A Public artwork for Hull Time Based Arts, Rivercommissions public art program, 2002.
‘river river – Dry Dock’ took place from 15 March to 29 June 2002 as an installation/performance involving a fleet of 6 cardboard boats, which were displayed for two months in a glass cubed shop window space within Hull city centre. From this base, Benedict proceeded over the next six weeks to launch one of the six boats onto the River Hull or Humber. The audience or ‘stalkers’ were given tickets to attend and asked to keep a good distance from Benedict as he delivered his 5ft cardboard cargo to the waterways of Hull.
‘river river’ was developed in response to the specific character and history of Hull. A city that has found itself – like many cities – cut off from it’s waterways by industrial buildings (on the river Hull) and roads (on the river Humber). The intention of this performance was to reconnect the city centre with the waterways that once ran through it.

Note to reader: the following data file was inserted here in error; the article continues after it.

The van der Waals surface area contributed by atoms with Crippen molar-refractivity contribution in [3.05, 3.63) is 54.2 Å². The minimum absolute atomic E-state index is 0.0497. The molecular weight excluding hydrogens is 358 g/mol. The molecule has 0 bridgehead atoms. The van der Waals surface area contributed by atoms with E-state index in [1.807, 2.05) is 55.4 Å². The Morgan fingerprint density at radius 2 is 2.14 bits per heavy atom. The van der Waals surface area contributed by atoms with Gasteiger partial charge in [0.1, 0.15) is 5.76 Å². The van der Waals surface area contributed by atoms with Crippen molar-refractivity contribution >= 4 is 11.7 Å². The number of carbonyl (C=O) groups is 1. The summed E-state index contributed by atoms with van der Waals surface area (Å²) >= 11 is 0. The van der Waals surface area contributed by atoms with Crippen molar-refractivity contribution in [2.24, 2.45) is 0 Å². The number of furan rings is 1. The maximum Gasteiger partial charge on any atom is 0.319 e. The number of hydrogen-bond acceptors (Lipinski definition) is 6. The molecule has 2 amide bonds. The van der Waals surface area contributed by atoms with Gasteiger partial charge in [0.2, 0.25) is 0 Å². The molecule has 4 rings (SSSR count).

On the fourth outing of the six, followed by 40 kids and 16 adults, Benedict made his way to the Humber where he lowered a boat “the princess” into the water. As the group watched, the Rix Eagle (a 70 foot barge) appeared. It was exhilarating to see this huge boat as it passed close to the 5 foot model and speed it forward with its wake. It was at this point that people realized an “eagle” was chasing the “princess” down the Humber. Pursuing her until the crew could manoeuvre along side and pick her up. It was unplanned and unexpected, but nonetheless perfectly timed. The barge then turned around and came past us 3 or 4 minutes later with the 5 ft cardboard boat on board. All the kids shouting “put it back in the water” over and over again. A man on the barge was pretending not to hear the shouting, but kept himself in front of us by walking to the back of the boat as it moved forwards past the crowd. The man now at the stern of the eagle collected and then hurled “the Princes” into the water; to be swept down river away from us, towards the Humber bridge and the sea.